Fast-forward five years and the company had gotten its products onto Target shelves across the country and raised a reported $33 million in funding before Walker sold it to Procter & Gamble for an undisclosed amount. For the last two years, he’s continued to run the wholly owned subsidiary as its CEO—the first Black CEO in the 180-year history of P&G.
Walker spoke with Black Enterprise CEO Earl “Butch” Graves Jr. at this year’s Black Men XCEL virtual conference to share his journey as a Black entrepreneur and the keys to how he did it.
“I’m just a kid from Queens, New York. I had one goal in life when I was really young and that was to get as wealthy as possible as quickly as possible. I realized there were just a few ways to do that. The first was to be an actor or athlete. The second was to work on Wall Street. And the last was entrepreneurship,” Walker said. “Entrepreneurship happened out of necessity.”
The value of entrepreneurship was embedded in him at a young age, so Walker starting looking for “a pathway toward wealth” through small business ownership. But after attending business school at Stanford University, he realized that it could be a conduit not just to individual wealth creation but also to bettering the world. “It was like a drug to me. And I haven’t turned back since,” he said.
3. He did what only he could.
“The conventional advice is to do something that’s ambitious. But the best advice I got was to do the thing that I felt fundamentally the best person in the world to do,” he said. “I think everybody on the planet has one thing—or more—that they are uniquely positioned to do better than anybody else.”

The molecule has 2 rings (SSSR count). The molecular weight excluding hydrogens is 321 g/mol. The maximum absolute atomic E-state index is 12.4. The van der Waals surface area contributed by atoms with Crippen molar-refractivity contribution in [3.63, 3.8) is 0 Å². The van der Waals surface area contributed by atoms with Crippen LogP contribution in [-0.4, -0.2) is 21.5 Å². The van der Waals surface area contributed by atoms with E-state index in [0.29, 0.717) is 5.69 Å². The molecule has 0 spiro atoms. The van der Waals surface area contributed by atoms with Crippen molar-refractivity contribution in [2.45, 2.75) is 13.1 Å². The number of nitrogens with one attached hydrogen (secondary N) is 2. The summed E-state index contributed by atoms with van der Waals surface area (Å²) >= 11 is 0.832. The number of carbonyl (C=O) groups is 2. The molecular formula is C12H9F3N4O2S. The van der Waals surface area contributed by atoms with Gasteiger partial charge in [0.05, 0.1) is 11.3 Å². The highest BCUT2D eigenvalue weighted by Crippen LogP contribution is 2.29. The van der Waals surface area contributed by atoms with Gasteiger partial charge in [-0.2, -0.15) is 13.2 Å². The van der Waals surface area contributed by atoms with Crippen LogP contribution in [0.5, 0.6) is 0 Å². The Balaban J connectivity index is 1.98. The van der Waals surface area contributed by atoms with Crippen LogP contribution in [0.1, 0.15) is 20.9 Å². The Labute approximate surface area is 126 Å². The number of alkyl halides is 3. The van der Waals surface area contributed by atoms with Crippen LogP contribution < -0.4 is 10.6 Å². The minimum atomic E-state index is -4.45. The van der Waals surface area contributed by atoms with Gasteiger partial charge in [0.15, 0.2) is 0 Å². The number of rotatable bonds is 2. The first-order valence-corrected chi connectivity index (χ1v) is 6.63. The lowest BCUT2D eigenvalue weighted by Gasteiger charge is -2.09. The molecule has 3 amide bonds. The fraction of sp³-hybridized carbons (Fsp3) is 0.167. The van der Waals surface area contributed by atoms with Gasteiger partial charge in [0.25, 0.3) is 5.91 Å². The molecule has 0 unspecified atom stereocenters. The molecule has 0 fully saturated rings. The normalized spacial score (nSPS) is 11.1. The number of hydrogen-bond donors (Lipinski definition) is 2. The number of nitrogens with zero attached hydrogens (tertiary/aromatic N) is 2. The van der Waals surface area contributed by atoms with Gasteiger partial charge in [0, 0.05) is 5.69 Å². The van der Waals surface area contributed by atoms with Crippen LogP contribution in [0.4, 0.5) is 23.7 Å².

4. He leveraged tech.
Walker notes the importance of technology as one of his driving forces. So even though his company makes consumer products goods, he considers it a tech company. “Every company is a tech company. If you’re not considering the impact of technology, you’re not going to survive.”
5. He thought long term.
Walker believes in building great brands that last. One of his goals was “to build something that still has the ability to be around 150 years from now,” he said. “I want this legacy to persist. So any action that I took was really for the long-term outcome.”
6. He refused to give up.
“There’s only two reasons any company has failed in the history of capitalism. No. 1: people give up. Or 2. you run out of money,” Walker said. When the venture capital funding dried up, Walker considered the acquisition offers. “We were never going to give up.”
For more on the original article visit: https://www.blackenterprise.com/how-tristan-walker-became-one-of-most-successful-black-entrepreneurs-of-his-generation/?utm_source=Newsletter&utm_medium=email&utm_campaign=Newsletter%2010/27/20%20(Trade%20Travel%201/5)_10/27/2020
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